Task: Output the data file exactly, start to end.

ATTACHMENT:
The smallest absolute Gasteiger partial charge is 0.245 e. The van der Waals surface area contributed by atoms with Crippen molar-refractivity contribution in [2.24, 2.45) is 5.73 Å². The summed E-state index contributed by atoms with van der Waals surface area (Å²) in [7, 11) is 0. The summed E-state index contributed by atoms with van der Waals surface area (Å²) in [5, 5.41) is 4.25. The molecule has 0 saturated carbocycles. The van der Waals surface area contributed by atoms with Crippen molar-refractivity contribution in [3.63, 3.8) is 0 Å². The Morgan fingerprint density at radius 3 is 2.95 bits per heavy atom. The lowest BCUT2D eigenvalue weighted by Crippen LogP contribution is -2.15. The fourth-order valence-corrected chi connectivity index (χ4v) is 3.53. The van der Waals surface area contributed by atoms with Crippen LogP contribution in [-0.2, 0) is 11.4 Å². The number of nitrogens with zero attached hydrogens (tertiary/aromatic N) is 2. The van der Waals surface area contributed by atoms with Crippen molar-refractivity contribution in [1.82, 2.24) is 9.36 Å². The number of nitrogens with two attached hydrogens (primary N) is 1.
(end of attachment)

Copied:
The smallest absolute Gasteiger partial charge is 0.245 e. The van der Waals surface area contributed by atoms with Crippen molar-refractivity contribution in [2.24, 2.45) is 5.73 Å². The summed E-state index contributed by atoms with van der Waals surface area (Å²) in [7, 11) is 0. The summed E-state index contributed by atoms with van der Waals surface area (Å²) in [5, 5.41) is 4.25. The molecule has 0 saturated carbocycles. The van der Waals surface area contributed by atoms with Crippen molar-refractivity contribution in [3.63, 3.8) is 0 Å². The Morgan fingerprint density at radius 3 is 2.95 bits per heavy atom. The lowest BCUT2D eigenvalue weighted by Crippen LogP contribution is -2.15. The fourth-order valence-corrected chi connectivity index (χ4v) is 3.53. The van der Waals surface area contributed by atoms with Crippen LogP contribution in [-0.2, 0) is 11.4 Å². The number of nitrogens with zero attached hydrogens (tertiary/aromatic N) is 2. The van der Waals surface area contributed by atoms with Crippen molar-refractivity contribution in [1.82, 2.24) is 9.36 Å². The number of nitrogens with two attached hydrogens (primary N) is 1.